BBG staff tries to rebuff critics on grantee consolidation plan

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Senior executive staffers at the Broadcasting Board of Governors (BBG) have launched an all-out attack on critics of their grantee consolidation plan with a new expensive study from Deloitte which rebuffs arguments against the merger.
Deloitte has an obvious conflict of interest in this matter since it is likely to receive more money from the BBG to oversee the merger if it is approved. BBG executives who work for the International Broadcasting Bureau (IBB) director Richard Lobo are pushing for the merger in an attempt to increase their power over the grantee broadcasters, critics of the plan say. “The use of Deloitte misses the point,” one former IBB official told BBG Watch, “since an accounting firm is hardly in a position to evaluate national interest, national security and public diplomacy decisions that administration officials and members of Congress struggled with over the decades to make stations like Radio Free Europe/Radio Liberty phenomenally successful by freeing them from unnecessary government bureaucracy.”
Critics also point out that the entire five-year strategic plan developed by the BBG/IBB management team to counteract Congressional intent and undermine the Voice of America Charter and federal public status is now in shambles. One former IBB official told BBG Watch that the executives have miscalculated on almost every major issue and antagonized Congressional and NGO supporters of U.S. international broadcasting. They also kept BBG members in the dark about critical issues, such us the cancellation of the popular Voice of America television program “Parazit” to Iran and got BBG members in hot water by proposing to end broadcasts to China and Tibet, the source said.
A number of BBG members are now having second thoughts about the proposed consolidation having received feedback from members of Congress who see it as undermining Congressional intent to keep grantee broadcasters administratively independent, sources told BBG Watch.
BBG Watch has learned that one BBG member who initially favored the plan is now proposing to postpone any decision until after January 2013. Another BBG member has insisted that the grantee consolidation be now referred to only as “grantee administrative streamlining,” but critics fear that the BBG/IBB staff may use the name change may be as a ploy to divert public attention from the plan. Current BBG members may also want to postpone a decision on the merger since President Obama has just announced his intention to nominate Jeffrey Shell to become BBG Chairman. His nomination needs to be approved by the U.S. Senate.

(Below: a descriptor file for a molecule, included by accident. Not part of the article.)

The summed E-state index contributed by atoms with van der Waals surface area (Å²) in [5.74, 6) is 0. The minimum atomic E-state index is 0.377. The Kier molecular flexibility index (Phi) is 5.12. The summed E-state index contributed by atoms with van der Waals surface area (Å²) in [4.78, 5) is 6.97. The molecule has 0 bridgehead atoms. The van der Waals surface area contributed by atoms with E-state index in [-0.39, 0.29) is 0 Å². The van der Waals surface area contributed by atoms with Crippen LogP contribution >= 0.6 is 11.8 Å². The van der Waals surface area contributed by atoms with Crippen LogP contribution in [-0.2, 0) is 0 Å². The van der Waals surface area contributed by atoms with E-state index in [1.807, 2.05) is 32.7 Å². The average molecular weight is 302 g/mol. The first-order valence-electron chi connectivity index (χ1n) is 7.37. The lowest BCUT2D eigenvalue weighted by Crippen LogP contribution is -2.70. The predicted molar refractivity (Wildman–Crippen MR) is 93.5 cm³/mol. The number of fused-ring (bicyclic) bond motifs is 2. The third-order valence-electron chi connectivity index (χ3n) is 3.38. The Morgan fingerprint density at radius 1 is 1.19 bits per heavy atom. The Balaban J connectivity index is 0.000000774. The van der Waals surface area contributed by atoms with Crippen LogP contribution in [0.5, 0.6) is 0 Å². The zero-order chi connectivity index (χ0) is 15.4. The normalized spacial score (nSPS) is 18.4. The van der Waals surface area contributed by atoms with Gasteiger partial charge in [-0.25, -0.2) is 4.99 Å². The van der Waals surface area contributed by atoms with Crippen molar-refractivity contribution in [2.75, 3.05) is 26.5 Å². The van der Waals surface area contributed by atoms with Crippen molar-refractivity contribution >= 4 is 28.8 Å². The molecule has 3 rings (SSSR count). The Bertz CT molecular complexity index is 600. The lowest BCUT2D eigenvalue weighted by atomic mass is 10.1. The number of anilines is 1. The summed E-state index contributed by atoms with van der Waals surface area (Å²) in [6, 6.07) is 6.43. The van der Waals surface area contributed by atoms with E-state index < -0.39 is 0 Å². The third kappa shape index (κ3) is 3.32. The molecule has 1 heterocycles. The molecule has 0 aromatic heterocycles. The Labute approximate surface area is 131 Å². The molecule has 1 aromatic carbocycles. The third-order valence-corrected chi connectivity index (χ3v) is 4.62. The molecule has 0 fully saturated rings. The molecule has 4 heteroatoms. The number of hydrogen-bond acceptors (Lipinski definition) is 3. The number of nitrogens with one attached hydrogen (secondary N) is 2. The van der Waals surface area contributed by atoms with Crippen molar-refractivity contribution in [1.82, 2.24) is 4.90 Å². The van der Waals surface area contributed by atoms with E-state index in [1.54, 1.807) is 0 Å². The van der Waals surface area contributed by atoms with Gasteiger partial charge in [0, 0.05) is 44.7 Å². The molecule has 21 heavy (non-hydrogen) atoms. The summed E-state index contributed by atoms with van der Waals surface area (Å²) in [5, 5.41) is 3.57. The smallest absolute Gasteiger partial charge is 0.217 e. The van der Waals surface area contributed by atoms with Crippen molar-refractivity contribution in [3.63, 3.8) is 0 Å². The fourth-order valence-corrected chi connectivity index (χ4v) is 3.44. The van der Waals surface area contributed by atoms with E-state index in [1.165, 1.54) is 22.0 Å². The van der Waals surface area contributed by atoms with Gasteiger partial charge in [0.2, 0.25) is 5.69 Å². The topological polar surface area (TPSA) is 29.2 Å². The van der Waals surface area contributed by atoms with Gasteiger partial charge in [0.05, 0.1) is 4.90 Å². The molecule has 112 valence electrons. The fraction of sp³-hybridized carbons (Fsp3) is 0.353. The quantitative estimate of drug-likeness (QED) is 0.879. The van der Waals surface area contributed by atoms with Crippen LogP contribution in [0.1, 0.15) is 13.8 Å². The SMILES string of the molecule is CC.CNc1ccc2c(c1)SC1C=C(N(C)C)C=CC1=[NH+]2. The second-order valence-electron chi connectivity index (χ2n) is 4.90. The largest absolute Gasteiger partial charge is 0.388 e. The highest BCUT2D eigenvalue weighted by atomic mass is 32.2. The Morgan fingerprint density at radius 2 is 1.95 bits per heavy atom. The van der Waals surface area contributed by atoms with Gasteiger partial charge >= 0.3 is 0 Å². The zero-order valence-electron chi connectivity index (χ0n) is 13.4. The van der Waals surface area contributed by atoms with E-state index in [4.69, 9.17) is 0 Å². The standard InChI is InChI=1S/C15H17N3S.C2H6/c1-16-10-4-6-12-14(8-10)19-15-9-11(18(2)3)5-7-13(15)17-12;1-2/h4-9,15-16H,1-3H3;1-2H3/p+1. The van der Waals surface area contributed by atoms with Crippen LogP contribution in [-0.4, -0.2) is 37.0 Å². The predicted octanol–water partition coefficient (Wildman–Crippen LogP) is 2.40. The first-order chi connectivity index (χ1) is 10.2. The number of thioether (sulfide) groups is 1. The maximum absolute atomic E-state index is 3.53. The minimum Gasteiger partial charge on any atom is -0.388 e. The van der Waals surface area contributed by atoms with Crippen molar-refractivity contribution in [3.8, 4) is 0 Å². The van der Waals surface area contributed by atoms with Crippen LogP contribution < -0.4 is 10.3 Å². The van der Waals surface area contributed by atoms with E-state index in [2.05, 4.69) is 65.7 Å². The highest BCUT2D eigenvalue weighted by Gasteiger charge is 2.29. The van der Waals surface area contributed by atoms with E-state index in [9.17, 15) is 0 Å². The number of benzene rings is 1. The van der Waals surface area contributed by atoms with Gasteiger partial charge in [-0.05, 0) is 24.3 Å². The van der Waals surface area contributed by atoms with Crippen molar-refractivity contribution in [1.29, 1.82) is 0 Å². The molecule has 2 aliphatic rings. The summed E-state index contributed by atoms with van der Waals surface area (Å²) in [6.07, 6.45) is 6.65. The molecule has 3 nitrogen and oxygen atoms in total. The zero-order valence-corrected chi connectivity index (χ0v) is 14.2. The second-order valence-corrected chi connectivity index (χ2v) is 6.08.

One of the strongest critics of the proposed merger, BBG Governor Victor Ashe, believes a change of this magnitude that reverses numerous decisions made by the U.S. Congress should not be made without public hearings and a full Congressional review.
BBG Watch has learned that Ashe, a Republican, and BBG Governor Michael Meehan, a Democrat, may ask at today’s board meeting for a comprehensive study of how U.S. international broadcasting could be restructured that, unlike the previous study done by the BBG/IBB executive staff under the Deloitte contract, would rely heavily on public input and advice from key Congressional offices.
One BBG insider told BBG Watch that the obvious conflict of interest and lack of objectivity makes the expense of the Deloitte merger reports a wasteful use of taxpayer dollars. A source also said that several key offices on the Hill have weighed in on behalf of the inside critics of the merger, “which upset the board staff hugely.”
BBG Watch has also learned that the independent and nonpartisan Committee for U.S. International Broadcasting (CUSIB) has sent another appeal to the BBG outlining its opposition to the grantee merger proposal in its current form.

“Administrative independence is the key to the success and effectiveness of the surrogate broadcasters. Various administrations and the Congress set them up this way for a good reason. The new media revolution has not changed this requirement, if anything, it made it even more important.
Creating a distance between RFE/RL and the Washington government bureaucracy in the 1950s was what made the station phenomenally successful. Likewise, having a strong Voice of America with a different focus and mission has also served U.S. national security and strategic interests.
Blurring the difference between VOA and the surrogate broadcasters, combining their news output, and de-Federalizing VOA are … extremely bad ideas.  A de-Federalized VOA will lack an authoritative image and impact. Surrogate broadcasters that are more like VOA cannot be successful in their special mission to create or re-create free local media. U.S. national security and public diplomacy interests will not be served well by this proposal.”

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